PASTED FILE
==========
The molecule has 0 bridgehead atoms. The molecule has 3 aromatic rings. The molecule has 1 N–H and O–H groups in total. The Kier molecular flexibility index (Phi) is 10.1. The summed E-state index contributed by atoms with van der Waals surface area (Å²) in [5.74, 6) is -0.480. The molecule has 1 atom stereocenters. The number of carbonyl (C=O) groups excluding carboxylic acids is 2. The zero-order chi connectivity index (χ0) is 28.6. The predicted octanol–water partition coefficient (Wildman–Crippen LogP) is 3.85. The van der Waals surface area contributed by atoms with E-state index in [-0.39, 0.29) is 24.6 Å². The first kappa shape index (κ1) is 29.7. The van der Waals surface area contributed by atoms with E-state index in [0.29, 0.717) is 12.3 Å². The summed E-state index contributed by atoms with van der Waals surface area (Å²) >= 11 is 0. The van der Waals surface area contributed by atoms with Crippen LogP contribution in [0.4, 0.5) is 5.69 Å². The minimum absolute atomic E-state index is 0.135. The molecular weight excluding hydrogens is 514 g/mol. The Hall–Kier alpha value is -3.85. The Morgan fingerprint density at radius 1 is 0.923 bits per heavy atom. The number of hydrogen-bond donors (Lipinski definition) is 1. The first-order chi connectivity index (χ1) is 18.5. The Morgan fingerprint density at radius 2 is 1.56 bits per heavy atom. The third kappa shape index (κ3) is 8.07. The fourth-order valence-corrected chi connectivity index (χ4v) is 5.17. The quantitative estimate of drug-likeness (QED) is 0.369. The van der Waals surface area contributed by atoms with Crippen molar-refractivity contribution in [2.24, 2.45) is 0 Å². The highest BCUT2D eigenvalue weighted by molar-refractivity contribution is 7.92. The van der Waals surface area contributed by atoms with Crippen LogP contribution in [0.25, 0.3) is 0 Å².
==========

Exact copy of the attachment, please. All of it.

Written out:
The molecule has 0 bridgehead atoms. The molecule has 3 aromatic rings. The molecule has 1 N–H and O–H groups in total. The Kier molecular flexibility index (Phi) is 10.1. The summed E-state index contributed by atoms with van der Waals surface area (Å²) in [5.74, 6) is -0.480. The molecule has 1 atom stereocenters. The number of carbonyl (C=O) groups excluding carboxylic acids is 2. The zero-order chi connectivity index (χ0) is 28.6. The predicted octanol–water partition coefficient (Wildman–Crippen LogP) is 3.85. The van der Waals surface area contributed by atoms with E-state index in [-0.39, 0.29) is 24.6 Å². The first kappa shape index (κ1) is 29.7. The van der Waals surface area contributed by atoms with E-state index in [0.29, 0.717) is 12.3 Å². The summed E-state index contributed by atoms with van der Waals surface area (Å²) >= 11 is 0. The van der Waals surface area contributed by atoms with Crippen LogP contribution in [0.4, 0.5) is 5.69 Å². The minimum absolute atomic E-state index is 0.135. The molecular weight excluding hydrogens is 514 g/mol. The Hall–Kier alpha value is -3.85. The Morgan fingerprint density at radius 1 is 0.923 bits per heavy atom. The number of hydrogen-bond donors (Lipinski definition) is 1. The first-order chi connectivity index (χ1) is 18.5. The Morgan fingerprint density at radius 2 is 1.56 bits per heavy atom. The third kappa shape index (κ3) is 8.07. The fourth-order valence-corrected chi connectivity index (χ4v) is 5.17. The quantitative estimate of drug-likeness (QED) is 0.369. The van der Waals surface area contributed by atoms with Crippen molar-refractivity contribution in [2.24, 2.45) is 0 Å². The highest BCUT2D eigenvalue weighted by molar-refractivity contribution is 7.92. The van der Waals surface area contributed by atoms with Crippen LogP contribution in [0.25, 0.3) is 0 Å².